• Modular (+2): Characters may exchange mounted weapons in an hour without making a roll.
      • Reloader (Variable): For every Power Point in this mod, one weapon may use an additional “load” (magazine, reload, etc) before requiring manual reloading. Ammunition must still be acquired separately and loaded manually (2 actions per “load”).
      This allows characters to mount setting-appropriate weaponry of appropriate sizes to themselves or their equipment, including all of the downsides that come with those weapons, rather than spending an inordinate amount of power points to achieve the same basic capabilities with none of the desired drawbacks of actually having weapons mounted to their person. Any thoughts or price changes that might be worth considering?
      Last edited by DoctorBoson; 11-21-2017, 10:29 PM.
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      • #5
        I'm going to call the proposed rule busted for a supers campaign. Vehicular weapons are prohibitively expensive to the point of never being able to purchase them (it's $50K for a light auto-cannon.) There's just no point in allowing that modifier unless it's a high money campaign where the cash flows like water. And regardless of whether the weapon is hand or vehicular, because they're purchased gear they're not considered integral to the suit or otherwise part of the super's powerset. If anything happens to the weapon or suit of armor, then the item is gone and must be purchased again. Conversely, if you "buy" the weapon with power points then you're guaranteed to get it back.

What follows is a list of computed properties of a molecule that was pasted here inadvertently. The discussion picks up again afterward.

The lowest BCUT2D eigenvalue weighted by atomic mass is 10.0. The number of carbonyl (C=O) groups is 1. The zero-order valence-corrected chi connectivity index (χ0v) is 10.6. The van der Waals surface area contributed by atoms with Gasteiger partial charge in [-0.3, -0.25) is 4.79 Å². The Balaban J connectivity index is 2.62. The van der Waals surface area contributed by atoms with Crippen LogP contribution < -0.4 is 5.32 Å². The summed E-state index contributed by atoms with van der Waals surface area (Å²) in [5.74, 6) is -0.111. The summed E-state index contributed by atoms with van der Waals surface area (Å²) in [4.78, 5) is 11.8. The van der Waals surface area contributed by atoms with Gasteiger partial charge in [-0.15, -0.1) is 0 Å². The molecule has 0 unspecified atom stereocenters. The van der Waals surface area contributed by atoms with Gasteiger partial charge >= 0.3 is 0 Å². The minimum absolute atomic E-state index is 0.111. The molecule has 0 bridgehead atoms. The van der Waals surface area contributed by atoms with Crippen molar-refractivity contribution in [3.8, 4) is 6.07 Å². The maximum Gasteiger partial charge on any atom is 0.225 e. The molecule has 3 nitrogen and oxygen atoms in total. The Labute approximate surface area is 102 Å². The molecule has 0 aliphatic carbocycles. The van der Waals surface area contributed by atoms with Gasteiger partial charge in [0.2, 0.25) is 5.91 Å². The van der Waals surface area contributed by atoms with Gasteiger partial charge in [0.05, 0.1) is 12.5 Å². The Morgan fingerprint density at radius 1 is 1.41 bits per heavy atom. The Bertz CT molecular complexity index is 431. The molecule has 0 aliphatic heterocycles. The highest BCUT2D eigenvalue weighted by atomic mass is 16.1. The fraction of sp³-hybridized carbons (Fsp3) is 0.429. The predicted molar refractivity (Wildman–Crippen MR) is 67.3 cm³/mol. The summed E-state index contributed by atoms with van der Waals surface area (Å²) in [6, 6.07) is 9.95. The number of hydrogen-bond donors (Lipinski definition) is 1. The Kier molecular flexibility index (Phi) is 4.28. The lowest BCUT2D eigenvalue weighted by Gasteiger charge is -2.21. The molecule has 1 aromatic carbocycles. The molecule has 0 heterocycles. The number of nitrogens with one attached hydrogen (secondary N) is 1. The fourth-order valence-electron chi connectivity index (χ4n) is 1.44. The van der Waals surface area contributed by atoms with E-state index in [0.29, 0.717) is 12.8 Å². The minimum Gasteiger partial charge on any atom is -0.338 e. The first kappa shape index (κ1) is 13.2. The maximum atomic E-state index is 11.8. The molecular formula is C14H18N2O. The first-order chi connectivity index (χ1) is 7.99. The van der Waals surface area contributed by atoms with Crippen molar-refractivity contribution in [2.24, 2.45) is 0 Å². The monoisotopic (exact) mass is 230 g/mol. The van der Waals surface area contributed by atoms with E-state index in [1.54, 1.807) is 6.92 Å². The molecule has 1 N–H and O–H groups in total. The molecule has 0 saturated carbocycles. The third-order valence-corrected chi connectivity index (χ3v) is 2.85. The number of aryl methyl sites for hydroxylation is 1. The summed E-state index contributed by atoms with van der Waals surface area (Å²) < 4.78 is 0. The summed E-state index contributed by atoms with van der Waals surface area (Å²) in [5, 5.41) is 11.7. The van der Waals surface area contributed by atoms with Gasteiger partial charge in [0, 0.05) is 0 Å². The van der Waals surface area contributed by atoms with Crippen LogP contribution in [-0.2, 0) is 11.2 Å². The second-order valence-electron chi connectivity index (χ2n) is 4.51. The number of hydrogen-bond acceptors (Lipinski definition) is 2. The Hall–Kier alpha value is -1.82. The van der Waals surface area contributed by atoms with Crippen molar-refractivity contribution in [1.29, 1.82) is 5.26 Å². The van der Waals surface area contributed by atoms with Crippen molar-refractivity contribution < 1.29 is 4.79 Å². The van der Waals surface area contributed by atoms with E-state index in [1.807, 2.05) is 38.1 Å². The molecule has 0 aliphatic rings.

And if you did have the cash flow to adequately allow players to regularly purchase these weapons, it throws off anything resembling encounter balance. Going back to the light auto-cannon example, the closest approximate superpower costs 14 points. A small cannon is 18 power points and costs $400K. I shudder to think of what this might look like in play.

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        • #6
          The thing is, this is stuff that can already be acquired through play in a Rifts campaign through either cybernetics or attachment to a set of power armor. While the option is available for vehicular weapons, it’s primarily in place for either rich characters or characters who strap lots of normal weapons to their super-suits, a la War Machine, who’s biggest gun is a minigun and maybe a few grenade launchers, and a bunch of assault rifles/SMGs.

          I could bump the price up to 2/Level though, which limits the overall amount of mounts available.
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          • #7
            Then perhaps a more apt question: why use the SPC2 to build a power armor when they're already readily available?

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            • #8
              Because power armor from Rifts and the SFC is extremely limited in its scope—it's meant to build stuff like space marines and similar "commando special forces" from science fiction (or in the case of Rifts, it's a ubiquitous resource that the all the good big bads have access to)—but power armor in a supers setting is not limited in its scope or capability aside from the setting's Power Level. There is precedent set for both hard/dark/high sci-fi power armors to mount weapons on them, and for power armor in Supers settings to do the same, where typically the distinction between "I mounted a gun on me" and "I have a ranged attack power" is the fact that the gun-toter has to actually deal with ammunition or bulk.

              It just feels weird that a "gritty" science fiction power armor can mount good big weapon (and a non-gritty sci-fi Rifts power armor can mount tons of them) but a superhero/villain barely even throw together a single-shot per fight missile launcher for less than 12 PP, much less a barrage from something like this or this for less than 20 PP—if they can, they likely don't have much PP available for doing anything else other than lots of guns, even at higher power levels. Even an approximation of an SMG (admittedly sans the autofire penalty) costs something like 5PP if you try and include ammunition for it.